Together Through Life – Bob Dylan
Ramshackle, jagged, and planted deeply in cynicism, Bob Dylan’s new record, Together Through Life, is surprisingly looser than normal. And that’s saying quite a bit as Dylan has rarely been formal. If anything, the recording appears live, relaxed, and humorously off-the-cuff, capturing these hard times with a weary post-Americana vibe that is also shocking in the fact that Dylan appears to be laughing at us. Again.
Sure, the lyrical content, co-written with longtime Jerry Garcia songwriting partner and solo artist, Robert Hunter, is often far too riddled with clichimagery. The legendary pair worked on nine of the ten album tracks, and a mere glance at the song list can trigger a wince or three: “Life is Hard,” “I Feel A Change Comin’ On,” and “It’s All Good.” But Dylan finds a way to breathe inside these words, shaking hints of the familiar, tweaking imagery as only he can. One is left feeling both slapped and teased. This version of the Dylan masked man won’t shut a door in your face, but he may tell you why he just might.
Unlike previous efforts which succeeded in making Dylan’s modern songs relevant_Time Out of Mind_ and "Love and Theft"—the ancient bard and traveling minstrel seems content to relax besides the muse of another. Wrapped in the co-written words of Hunter seems appropriate since many of the resonating themes are centered on couples. The portraits covered with clever and hoarse sincerity drip with loving confessionals (“Life is Hard”) and idealistic romps (“Jolene”). Elsewhere, one is offered bitter pills of reality (“Forgetful Heart”) and devilish sarcasm (“It’s All Good”). Dylan’s rare choice of using another to help pen his words is at first somewhat surprising and disappointing. Let’s face it, one wants to hear Dylan pick his own brain in his songs, especially during this neo-Apocalyptic times. But Hunter provides him enough cloth to sew his own spin on things, and the pleasure of these songs is discovering that.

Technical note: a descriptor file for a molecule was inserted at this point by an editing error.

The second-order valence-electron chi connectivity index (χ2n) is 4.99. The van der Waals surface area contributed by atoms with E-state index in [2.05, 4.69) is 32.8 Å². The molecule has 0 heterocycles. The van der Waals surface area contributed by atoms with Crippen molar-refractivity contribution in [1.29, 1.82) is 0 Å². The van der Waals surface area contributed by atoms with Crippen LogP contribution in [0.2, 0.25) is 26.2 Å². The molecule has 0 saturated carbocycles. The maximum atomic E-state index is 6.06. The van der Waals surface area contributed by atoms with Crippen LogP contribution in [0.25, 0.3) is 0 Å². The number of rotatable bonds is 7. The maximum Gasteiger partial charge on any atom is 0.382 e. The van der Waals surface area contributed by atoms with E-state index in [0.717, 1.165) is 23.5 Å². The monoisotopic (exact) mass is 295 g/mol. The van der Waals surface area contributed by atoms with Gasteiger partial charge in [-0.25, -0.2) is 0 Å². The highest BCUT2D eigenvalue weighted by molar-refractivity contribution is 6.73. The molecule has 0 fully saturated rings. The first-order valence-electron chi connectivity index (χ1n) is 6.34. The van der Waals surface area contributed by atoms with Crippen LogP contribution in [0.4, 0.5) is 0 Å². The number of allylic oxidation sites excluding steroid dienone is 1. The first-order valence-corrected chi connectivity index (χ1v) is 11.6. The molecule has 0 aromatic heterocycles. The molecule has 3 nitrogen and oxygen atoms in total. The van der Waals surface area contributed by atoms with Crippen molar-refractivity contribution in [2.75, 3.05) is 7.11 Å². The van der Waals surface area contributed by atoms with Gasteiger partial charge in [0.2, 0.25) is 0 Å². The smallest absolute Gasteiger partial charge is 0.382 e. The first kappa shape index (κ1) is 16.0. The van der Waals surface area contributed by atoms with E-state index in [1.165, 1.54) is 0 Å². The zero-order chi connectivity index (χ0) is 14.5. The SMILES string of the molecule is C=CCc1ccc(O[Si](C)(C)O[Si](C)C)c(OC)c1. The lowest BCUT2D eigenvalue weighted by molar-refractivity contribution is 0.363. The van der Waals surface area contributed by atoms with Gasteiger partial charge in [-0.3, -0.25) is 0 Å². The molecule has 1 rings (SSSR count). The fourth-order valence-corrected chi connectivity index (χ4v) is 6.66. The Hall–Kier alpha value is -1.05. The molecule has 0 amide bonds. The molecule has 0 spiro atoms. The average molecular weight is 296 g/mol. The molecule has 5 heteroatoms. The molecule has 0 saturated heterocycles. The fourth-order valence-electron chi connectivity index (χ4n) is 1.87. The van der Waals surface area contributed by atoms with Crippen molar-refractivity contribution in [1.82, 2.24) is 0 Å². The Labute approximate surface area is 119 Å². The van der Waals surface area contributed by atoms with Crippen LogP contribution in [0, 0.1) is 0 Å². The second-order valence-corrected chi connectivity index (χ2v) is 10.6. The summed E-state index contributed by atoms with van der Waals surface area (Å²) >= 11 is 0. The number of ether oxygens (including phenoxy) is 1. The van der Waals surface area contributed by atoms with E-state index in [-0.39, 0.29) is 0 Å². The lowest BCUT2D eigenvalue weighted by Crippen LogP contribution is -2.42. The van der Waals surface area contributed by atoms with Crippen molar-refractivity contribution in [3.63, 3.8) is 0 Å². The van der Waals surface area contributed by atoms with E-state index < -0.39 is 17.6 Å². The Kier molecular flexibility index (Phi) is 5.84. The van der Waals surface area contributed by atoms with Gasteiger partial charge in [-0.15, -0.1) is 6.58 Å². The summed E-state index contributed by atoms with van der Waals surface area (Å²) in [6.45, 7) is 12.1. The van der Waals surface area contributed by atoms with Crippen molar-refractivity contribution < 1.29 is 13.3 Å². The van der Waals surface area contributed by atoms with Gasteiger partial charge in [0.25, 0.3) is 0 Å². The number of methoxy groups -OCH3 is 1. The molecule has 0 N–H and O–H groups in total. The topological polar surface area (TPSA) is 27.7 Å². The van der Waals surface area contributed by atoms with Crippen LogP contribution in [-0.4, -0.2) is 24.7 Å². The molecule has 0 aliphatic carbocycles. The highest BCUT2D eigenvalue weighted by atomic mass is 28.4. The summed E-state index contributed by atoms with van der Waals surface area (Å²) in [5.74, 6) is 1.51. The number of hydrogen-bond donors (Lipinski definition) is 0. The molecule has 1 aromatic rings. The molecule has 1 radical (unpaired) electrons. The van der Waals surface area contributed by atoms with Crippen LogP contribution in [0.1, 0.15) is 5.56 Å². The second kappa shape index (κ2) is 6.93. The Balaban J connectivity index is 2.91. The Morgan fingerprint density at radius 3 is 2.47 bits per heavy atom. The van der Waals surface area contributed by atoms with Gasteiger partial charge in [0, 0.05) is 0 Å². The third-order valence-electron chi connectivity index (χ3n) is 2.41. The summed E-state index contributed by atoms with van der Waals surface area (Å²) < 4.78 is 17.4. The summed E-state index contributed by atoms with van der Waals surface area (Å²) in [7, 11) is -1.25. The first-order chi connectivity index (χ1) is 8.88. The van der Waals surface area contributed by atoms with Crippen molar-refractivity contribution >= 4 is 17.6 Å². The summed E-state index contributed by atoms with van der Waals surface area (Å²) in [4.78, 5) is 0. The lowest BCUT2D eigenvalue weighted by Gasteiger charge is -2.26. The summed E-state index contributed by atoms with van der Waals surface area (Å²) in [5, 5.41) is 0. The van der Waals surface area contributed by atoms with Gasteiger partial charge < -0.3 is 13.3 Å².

The production by Dylan under his moniker, Jack Frost, is indeed very live-sounding and often raw, sloppy, and boisterous. He even manages a hint of that thin wild mercury sound (“Shake Shake Mama”). Only this time, it’s more metallic and bright silver, rather than gold. David Hidalgo plays accordion on numerous tracks, which give the songs another dose of conceptual continuity, and he is especially noteworthy on an almost Band-like reading of “I Feel a Change Comin’ On.” You can hear Garth Hudson poking his huge head here in the invisible keyboard distance, Levon Helm on skins and vocals, and Rick Danko pushing the song forward as only he could. Hidalgo’s accordion lends a dreamy quality to a lyric that is often trite, but never too tired.
There are even songs where one chuckles and can’t help but think of what Dylan once sung: “of course you’re going to think this song is just a riff.” One shuffles and bops across the floor, forgetting one’s problems and living in the moment as only true art can provoke, as Dylan and his touring band rolls through intoxicating riffs on “Shake Shake Mama” and “It’s All Good” (it ain’t really all good as Dylan laughs in this lyric, as he also laughs at Hunter’s (or is it Dylan’s?) line about Hell’ being his wife’s hometown on another track).
As one travels through these ten tracks again and again, the vibe appears much more relaxed than is expected from Dylan. Heck, most folks still interested in the man’s careerand there are almost four generations of fans who dodid not even think he’d be delivering another platter in this decade. But you can hear Dylan’s need to keep moving forward. It is within the languid atmosphere of “This Dream of You” that Dylan shows that he is still very much intrigued in the creative process. This beautifully sublime track with another fine accordion by Hidalgo is an echo of Dylan's Rolling Thunder Revue days. But here, he finds the hook early, and doesn’t smother it with input overload. Indeed, it is the only track with words and music solely written by Dylan on the album, and it centers his conviction that love with another is really where it’s at.
Despite its often odd effervescence, the concept of terrible beauty, in general, where one can pull art from dark times, Dylan appears quite satisfied with the results, still searching for that good tune, engaged with his muse, whether it’s his or borrowed from Hunter, as the disparate elements dance together, yes, I suppose, through life. Dylan is comfortable in his own skin, and still very much interested in his craft. And you should be, too.